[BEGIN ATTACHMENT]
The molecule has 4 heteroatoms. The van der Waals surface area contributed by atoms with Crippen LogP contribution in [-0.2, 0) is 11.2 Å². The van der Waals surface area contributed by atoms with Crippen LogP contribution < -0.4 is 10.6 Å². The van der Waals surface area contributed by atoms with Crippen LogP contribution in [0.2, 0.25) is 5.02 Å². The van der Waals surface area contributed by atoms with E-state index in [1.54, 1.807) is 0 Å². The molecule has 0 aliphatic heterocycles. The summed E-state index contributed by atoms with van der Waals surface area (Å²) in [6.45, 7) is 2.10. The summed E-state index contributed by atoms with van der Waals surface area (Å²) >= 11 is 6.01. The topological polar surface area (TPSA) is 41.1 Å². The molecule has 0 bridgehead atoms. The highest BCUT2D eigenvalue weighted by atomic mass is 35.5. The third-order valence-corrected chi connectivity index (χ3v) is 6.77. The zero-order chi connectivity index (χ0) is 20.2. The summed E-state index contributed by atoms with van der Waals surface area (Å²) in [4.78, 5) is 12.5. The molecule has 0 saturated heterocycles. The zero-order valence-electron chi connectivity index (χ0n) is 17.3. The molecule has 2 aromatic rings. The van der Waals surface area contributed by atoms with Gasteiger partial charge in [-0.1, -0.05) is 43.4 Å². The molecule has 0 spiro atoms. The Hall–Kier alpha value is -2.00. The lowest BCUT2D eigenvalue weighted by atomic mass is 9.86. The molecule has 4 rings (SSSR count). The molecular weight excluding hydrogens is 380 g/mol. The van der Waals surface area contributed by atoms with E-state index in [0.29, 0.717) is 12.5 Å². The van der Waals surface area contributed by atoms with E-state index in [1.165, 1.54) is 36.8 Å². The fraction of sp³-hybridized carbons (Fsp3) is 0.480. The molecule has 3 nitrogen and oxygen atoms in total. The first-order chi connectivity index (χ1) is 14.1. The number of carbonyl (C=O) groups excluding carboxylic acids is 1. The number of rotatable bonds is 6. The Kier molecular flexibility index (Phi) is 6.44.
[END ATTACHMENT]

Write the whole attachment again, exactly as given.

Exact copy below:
The molecule has 4 heteroatoms. The van der Waals surface area contributed by atoms with Crippen LogP contribution in [-0.2, 0) is 11.2 Å². The van der Waals surface area contributed by atoms with Crippen LogP contribution < -0.4 is 10.6 Å². The van der Waals surface area contributed by atoms with Crippen LogP contribution in [0.2, 0.25) is 5.02 Å². The van der Waals surface area contributed by atoms with E-state index in [1.54, 1.807) is 0 Å². The molecule has 0 aliphatic heterocycles. The summed E-state index contributed by atoms with van der Waals surface area (Å²) in [6.45, 7) is 2.10. The summed E-state index contributed by atoms with van der Waals surface area (Å²) >= 11 is 6.01. The topological polar surface area (TPSA) is 41.1 Å². The molecule has 0 bridgehead atoms. The highest BCUT2D eigenvalue weighted by atomic mass is 35.5. The third-order valence-corrected chi connectivity index (χ3v) is 6.77. The zero-order chi connectivity index (χ0) is 20.2. The summed E-state index contributed by atoms with van der Waals surface area (Å²) in [4.78, 5) is 12.5. The molecule has 0 saturated heterocycles. The zero-order valence-electron chi connectivity index (χ0n) is 17.3. The molecule has 2 aromatic rings. The van der Waals surface area contributed by atoms with Gasteiger partial charge in [-0.1, -0.05) is 43.4 Å². The molecule has 0 spiro atoms. The Hall–Kier alpha value is -2.00. The lowest BCUT2D eigenvalue weighted by atomic mass is 9.86. The molecule has 4 rings (SSSR count). The molecular weight excluding hydrogens is 380 g/mol. The van der Waals surface area contributed by atoms with E-state index in [0.29, 0.717) is 12.5 Å². The van der Waals surface area contributed by atoms with E-state index in [1.165, 1.54) is 36.8 Å². The fraction of sp³-hybridized carbons (Fsp3) is 0.480. The molecule has 3 nitrogen and oxygen atoms in total. The first-order chi connectivity index (χ1) is 14.1. The number of carbonyl (C=O) groups excluding carboxylic acids is 1. The number of rotatable bonds is 6. The Kier molecular flexibility index (Phi) is 6.44.